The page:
Language Exchange

The South Asian Idea is launching a new experiment to facilitate the learning of languages. The immediate trigger for this initiative was provided by two posts (From Urdu to Hindi, Farsi and Beyond and Cracking Urdu: A Guide for Those Who Know Hindi) that have struck a chord with readers and become quite popular. I presume the reason is that readers can relate the experience described to their own frustrated attempts at learning new languages in adulthood.

A reader has sent in what struck me as a brilliant suggestion – to set up a language exchange where people could pair up and help each other. For example, a Hindi speaker learning Urdu and an Urdu speaker learning Hindi could be of great assistance to each other in the learning process by forming a reciprocal mentor-student relationship.

The aim of this experiment is to see how this idea translates in practice. If it is successful, we could spin it off as a stand-alone language exchange portal. If it fails, we hope to learn something new about the learning process. There are no real failures in such initiatives.

We will launch the Language Exchange with dedicated pages for Pashto, Persian, Hindi and Urdu and add other languages as we get volunteers committed to taking responsibility for each language. The pages will be populated with content as we move forward; the first entries would be links to learning resources that we have found the most useful in our own efforts. In time we will add links to items of interest about the languages themselves, their histories, relationships, conflicts, etc.

Ask any questions you may have about the language you are learning on the appropriate page and a tutor fluent in that language will answer them. Over time we hope to establish stable personalized teacher-student pairs. General comments and suggestions can be posted here on the Language Exchange page.

Readers can also use the Language Exchange as a site to locate partners who can then collaborate independently off-line posting only questions of general interest here. We will work out a protocol to vet and match candidates suited to help each other best. You can start putting your ads specifying your needs whenever you are ready.

I look forward to observing how this experiment evolves.

Go To HINDI Page
Go to PASHTO Page
Go to PERSIAN Page
Go to URDU Page
Back to Main Page

10 Responses to “Language Exchange”

  1. Anjum Altaf Says:

    If you are interested in languages you will enjoy this conversation. Urdu can be interpreted in a new framework in the light of this exchange. Also, catch McWhorter mention in passing that Pashto is much more complex than Persian. The interesting fact remains that there can be set of people (Urdu, and I would guess Panjabi and Sindhi, speakers with some exposure to conversational Pashto) who find it easier to get to Persian via Pashto than directly. That has been my experience.

    John McWhorter & Joshua Knobe: Science Saturday: Black Martian Linguists

    John’s new book, “What Language Is”… Why imperial languages are simpler… Black English as linguistic progress… The grammar of slang, yo… Joshua wonders how much language affects thought… How John became fascinated by English’s weirdness…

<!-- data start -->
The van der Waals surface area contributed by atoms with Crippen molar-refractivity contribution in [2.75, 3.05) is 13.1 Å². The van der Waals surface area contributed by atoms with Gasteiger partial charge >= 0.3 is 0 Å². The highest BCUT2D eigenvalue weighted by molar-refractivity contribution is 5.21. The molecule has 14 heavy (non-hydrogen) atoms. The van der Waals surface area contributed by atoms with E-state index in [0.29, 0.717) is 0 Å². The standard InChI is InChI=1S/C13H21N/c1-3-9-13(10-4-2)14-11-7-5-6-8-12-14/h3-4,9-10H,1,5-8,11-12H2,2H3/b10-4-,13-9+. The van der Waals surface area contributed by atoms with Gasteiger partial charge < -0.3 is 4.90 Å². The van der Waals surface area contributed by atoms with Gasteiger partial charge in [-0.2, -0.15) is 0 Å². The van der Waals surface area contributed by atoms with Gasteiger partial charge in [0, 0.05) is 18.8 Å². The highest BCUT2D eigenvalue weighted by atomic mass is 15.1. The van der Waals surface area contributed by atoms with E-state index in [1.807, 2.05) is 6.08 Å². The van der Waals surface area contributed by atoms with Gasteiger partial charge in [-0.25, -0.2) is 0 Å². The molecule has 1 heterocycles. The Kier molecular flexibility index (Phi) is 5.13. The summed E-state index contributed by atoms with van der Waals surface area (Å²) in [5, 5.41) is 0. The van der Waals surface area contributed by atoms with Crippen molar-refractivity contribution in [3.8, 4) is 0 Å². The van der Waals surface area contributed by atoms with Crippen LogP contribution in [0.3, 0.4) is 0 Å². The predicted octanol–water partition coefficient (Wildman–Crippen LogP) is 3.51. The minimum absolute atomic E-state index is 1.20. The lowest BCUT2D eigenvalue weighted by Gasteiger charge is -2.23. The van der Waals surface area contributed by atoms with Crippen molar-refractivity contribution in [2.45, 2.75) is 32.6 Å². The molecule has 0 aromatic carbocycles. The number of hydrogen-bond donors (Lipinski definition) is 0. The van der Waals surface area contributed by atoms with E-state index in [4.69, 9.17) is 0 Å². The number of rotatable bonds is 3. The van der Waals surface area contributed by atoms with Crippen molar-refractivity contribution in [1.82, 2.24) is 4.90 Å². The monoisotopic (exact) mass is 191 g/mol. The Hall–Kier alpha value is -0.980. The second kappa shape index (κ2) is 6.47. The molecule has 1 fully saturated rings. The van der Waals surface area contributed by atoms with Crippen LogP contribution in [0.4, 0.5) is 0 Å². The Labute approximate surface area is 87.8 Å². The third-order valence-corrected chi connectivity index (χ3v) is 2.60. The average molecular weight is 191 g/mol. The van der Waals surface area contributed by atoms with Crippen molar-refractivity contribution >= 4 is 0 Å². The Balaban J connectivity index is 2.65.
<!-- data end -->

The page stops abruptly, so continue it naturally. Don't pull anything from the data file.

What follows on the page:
2. Rug Pundits | foreigners’ language proficiency in pakistan – not just a utility Says:

    […] Altaf on learning Hindi, Farsi and Pashto as an Urdu Speaker (note the language section on their page): As an Urdu speaker, I had always felt it would be simple to learn Hindi and Farsi. […]

  3. SouthAsian Says:

    A rationale for why we need to be familiar with some of our regional languages – written on the occasion of the 2013 Lahore Literary Festival:

  4. Anil Kala Says:

    I came across these video .. Easy to learn Sanskrit

  5. rgn. Says:

    Please prepare a dictionary of urdu to hindi in devnagri script. The people who have not learnt phansi script can use this dictionary. We find it difficult to understand the complete meaning of thessentence when we listen the pakistani discussion on the website.

  6. eve Says:

    Could you add Arabic to the list of languages too?

    • SouthAsian Says:

      Eve: I have no familiarity with Arabic which is why I had not set up a page. Also, since this is a South Asian blog, we had limited ourselves to languages spoken in the region. However, given your request, I have asked someone to put together the set of resources that would be useful for you. Hopefully, I would be able to share it in the near future.

  7. sunila Says:

    I am interested knowing is there similarity in the construction of Hindi मुझे पसन्द है, उसे हिंदी आती है . मुझे आम चाहिए . Does pharshi takes same subject forms?

    • Anjum Altaf Says:

      Sunila: Yes, the sentence structure is similar in Hindi, Persian, and Urdu – Subject, Object, Verb. This is unlike English which has Subject, Verb, Object.

      Take the following sentence as an example:

      English: The horse eats an apple.
      Persian: Asb yek seeb mikhorad.
      Hindi: GhoRa ek seb khaata hai.
      Urdu: GhoRa ek seb khaata hai.

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